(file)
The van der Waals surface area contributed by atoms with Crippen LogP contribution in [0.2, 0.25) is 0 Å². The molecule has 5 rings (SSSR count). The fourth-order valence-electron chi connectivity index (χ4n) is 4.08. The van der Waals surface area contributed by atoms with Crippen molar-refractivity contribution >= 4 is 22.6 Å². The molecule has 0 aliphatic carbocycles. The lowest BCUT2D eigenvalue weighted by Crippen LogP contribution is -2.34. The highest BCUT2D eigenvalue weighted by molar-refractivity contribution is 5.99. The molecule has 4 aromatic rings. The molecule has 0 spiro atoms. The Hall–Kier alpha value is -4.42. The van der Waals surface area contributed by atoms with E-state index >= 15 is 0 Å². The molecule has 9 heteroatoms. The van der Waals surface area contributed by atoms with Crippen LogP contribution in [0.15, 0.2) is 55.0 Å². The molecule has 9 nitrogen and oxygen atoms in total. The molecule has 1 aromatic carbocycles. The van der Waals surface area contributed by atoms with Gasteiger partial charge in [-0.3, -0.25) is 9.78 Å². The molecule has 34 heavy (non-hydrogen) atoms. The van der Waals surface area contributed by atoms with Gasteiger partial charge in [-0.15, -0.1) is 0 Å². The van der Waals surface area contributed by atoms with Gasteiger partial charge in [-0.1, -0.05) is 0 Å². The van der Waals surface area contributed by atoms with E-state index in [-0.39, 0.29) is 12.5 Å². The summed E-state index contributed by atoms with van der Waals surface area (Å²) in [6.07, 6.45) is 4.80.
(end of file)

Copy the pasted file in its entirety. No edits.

The van der Waals surface area contributed by atoms with Crippen LogP contribution in [0.2, 0.25) is 0 Å². The molecule has 5 rings (SSSR count). The fourth-order valence-electron chi connectivity index (χ4n) is 4.08. The van der Waals surface area contributed by atoms with Crippen molar-refractivity contribution >= 4 is 22.6 Å². The molecule has 0 aliphatic carbocycles. The lowest BCUT2D eigenvalue weighted by Crippen LogP contribution is -2.34. The highest BCUT2D eigenvalue weighted by molar-refractivity contribution is 5.99. The molecule has 4 aromatic rings. The molecule has 0 spiro atoms. The Hall–Kier alpha value is -4.42. The van der Waals surface area contributed by atoms with E-state index >= 15 is 0 Å². The molecule has 9 heteroatoms. The van der Waals surface area contributed by atoms with Crippen LogP contribution in [0.15, 0.2) is 55.0 Å². The molecule has 9 nitrogen and oxygen atoms in total. The molecule has 1 aromatic carbocycles. The van der Waals surface area contributed by atoms with Gasteiger partial charge in [-0.3, -0.25) is 9.78 Å². The molecule has 34 heavy (non-hydrogen) atoms. The van der Waals surface area contributed by atoms with Gasteiger partial charge in [-0.15, -0.1) is 0 Å². The van der Waals surface area contributed by atoms with Gasteiger partial charge in [-0.1, -0.05) is 0 Å². The van der Waals surface area contributed by atoms with E-state index in [-0.39, 0.29) is 12.5 Å². The summed E-state index contributed by atoms with van der Waals surface area (Å²) in [6.07, 6.45) is 4.80.